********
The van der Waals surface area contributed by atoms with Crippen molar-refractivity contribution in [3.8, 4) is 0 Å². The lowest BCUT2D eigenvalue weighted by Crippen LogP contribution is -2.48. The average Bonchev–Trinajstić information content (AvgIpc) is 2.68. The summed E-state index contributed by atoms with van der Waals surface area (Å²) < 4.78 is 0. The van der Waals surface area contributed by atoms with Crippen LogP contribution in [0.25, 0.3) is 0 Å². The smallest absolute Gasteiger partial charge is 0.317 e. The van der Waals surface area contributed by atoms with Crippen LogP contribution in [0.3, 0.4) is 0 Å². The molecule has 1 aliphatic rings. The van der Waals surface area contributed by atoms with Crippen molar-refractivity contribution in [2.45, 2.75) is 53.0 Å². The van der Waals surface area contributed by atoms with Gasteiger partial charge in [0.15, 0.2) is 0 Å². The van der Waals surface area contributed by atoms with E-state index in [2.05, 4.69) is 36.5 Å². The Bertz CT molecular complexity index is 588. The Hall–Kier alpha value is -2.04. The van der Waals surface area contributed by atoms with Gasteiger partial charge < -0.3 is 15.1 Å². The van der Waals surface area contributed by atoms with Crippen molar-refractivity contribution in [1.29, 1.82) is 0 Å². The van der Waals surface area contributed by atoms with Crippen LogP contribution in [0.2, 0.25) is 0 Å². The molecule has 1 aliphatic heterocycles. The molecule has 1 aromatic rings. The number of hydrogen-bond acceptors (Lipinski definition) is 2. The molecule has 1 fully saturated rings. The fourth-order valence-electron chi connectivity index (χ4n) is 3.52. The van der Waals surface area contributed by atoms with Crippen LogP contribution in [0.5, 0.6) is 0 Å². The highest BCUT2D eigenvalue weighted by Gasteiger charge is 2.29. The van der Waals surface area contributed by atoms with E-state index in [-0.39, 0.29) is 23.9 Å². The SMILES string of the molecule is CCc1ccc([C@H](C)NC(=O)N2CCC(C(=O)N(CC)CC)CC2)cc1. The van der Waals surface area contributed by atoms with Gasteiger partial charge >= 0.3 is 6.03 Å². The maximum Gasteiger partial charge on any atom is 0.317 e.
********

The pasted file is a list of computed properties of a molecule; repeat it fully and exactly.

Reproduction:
The van der Waals surface area contributed by atoms with Crippen molar-refractivity contribution in [3.8, 4) is 0 Å². The lowest BCUT2D eigenvalue weighted by Crippen LogP contribution is -2.48. The average Bonchev–Trinajstić information content (AvgIpc) is 2.68. The summed E-state index contributed by atoms with van der Waals surface area (Å²) < 4.78 is 0. The van der Waals surface area contributed by atoms with Crippen LogP contribution in [0.25, 0.3) is 0 Å². The smallest absolute Gasteiger partial charge is 0.317 e. The van der Waals surface area contributed by atoms with Crippen LogP contribution in [0.3, 0.4) is 0 Å². The molecule has 1 aliphatic rings. The van der Waals surface area contributed by atoms with Crippen molar-refractivity contribution in [2.45, 2.75) is 53.0 Å². The van der Waals surface area contributed by atoms with Gasteiger partial charge in [0.15, 0.2) is 0 Å². The van der Waals surface area contributed by atoms with E-state index in [2.05, 4.69) is 36.5 Å². The Bertz CT molecular complexity index is 588. The Hall–Kier alpha value is -2.04. The van der Waals surface area contributed by atoms with Gasteiger partial charge < -0.3 is 15.1 Å². The van der Waals surface area contributed by atoms with Crippen molar-refractivity contribution in [1.29, 1.82) is 0 Å². The van der Waals surface area contributed by atoms with Crippen LogP contribution in [0.2, 0.25) is 0 Å². The molecule has 1 aliphatic heterocycles. The molecule has 1 aromatic rings. The number of hydrogen-bond acceptors (Lipinski definition) is 2. The molecule has 1 fully saturated rings. The fourth-order valence-electron chi connectivity index (χ4n) is 3.52. The van der Waals surface area contributed by atoms with Crippen LogP contribution in [0.5, 0.6) is 0 Å². The highest BCUT2D eigenvalue weighted by Gasteiger charge is 2.29. The van der Waals surface area contributed by atoms with E-state index in [-0.39, 0.29) is 23.9 Å². The SMILES string of the molecule is CCc1ccc([C@H](C)NC(=O)N2CCC(C(=O)N(CC)CC)CC2)cc1. The van der Waals surface area contributed by atoms with Gasteiger partial charge >= 0.3 is 6.03 Å². The maximum Gasteiger partial charge on any atom is 0.317 e.